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When most business owners think about securing their computer systems, be it on the desktop or the network, they almost always visualize the primary enemy as an evil hacker looking for vulnerabilities to exploit and valuable data to steal. I’d like to challenge you to be wary of another dangerous adversary: ex-employees with access to system accounts (and default settings) who remain active after they’ve left your company.
Whenever the risks associated with insiders are discussed, the conversation usually focuses around disgruntled and/or malicious employees within the firewall abusing permissions to steal data or plant malware in the network. But that orphaned account—the ex-employee who still enjoys e-mail access and who knows the default passwords to the sensitive parts of your network—is a bigger risk yet and is often forgotten.
I’d wager a bet that more than 75% of small businesses have no idea how many orphaned accounts exist within their organization. Ask yourself, do you have a procedure—or the resources—in place to automatically nuke every user credential for exiting employees? Didn’t think so. Do you have a coherent strategy for locating orphaned accounts and mitigating that risk? And do you, as the small business owner, even know where all your IT assets are and who has access to them?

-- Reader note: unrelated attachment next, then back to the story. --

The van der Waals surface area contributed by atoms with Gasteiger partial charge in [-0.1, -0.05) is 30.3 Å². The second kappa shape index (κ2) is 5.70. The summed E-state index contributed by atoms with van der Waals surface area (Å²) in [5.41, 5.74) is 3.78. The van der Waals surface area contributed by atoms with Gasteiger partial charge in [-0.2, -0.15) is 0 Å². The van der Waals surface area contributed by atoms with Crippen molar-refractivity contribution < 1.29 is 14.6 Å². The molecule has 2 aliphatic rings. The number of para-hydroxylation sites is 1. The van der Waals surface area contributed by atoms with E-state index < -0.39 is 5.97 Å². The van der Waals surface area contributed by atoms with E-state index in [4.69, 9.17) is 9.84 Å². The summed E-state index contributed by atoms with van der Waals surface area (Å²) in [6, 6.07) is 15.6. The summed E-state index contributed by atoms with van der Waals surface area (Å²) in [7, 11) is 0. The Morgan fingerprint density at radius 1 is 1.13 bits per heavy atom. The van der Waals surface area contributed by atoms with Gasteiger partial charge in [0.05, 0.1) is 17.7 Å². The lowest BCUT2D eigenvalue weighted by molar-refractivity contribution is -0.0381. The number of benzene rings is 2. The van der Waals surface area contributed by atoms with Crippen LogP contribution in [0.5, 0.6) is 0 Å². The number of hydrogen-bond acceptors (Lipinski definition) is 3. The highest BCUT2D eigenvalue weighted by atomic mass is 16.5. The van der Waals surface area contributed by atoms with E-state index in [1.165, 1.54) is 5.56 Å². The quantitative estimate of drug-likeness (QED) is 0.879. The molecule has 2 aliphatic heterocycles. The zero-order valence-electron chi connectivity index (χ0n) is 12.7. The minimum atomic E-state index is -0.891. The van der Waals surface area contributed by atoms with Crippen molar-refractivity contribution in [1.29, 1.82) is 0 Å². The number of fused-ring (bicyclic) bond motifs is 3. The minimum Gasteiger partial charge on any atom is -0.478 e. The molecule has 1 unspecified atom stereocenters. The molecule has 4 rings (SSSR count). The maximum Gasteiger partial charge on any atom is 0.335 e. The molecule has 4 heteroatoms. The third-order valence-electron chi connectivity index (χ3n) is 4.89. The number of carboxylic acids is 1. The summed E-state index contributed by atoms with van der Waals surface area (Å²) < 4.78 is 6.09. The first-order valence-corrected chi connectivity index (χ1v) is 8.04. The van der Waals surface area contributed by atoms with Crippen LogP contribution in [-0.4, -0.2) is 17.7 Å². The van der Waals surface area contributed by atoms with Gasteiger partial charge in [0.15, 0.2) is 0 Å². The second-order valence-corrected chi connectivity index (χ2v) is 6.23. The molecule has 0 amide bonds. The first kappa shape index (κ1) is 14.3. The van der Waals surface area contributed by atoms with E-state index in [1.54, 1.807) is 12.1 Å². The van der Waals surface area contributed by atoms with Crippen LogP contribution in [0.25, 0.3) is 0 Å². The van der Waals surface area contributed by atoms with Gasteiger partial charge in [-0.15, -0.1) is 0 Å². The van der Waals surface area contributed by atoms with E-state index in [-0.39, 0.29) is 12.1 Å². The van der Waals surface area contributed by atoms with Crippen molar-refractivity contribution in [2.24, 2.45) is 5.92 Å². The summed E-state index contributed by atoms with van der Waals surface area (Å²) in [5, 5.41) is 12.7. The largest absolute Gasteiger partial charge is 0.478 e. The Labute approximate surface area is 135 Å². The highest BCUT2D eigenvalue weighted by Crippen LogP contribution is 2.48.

In these tough economic times, you do have to be prudent about expending resources but be sure to spare some room in your IT security budget to create a formal policy for dealing with ex-employee accounts that never get disabled.
Kaspersky Lab, Americas
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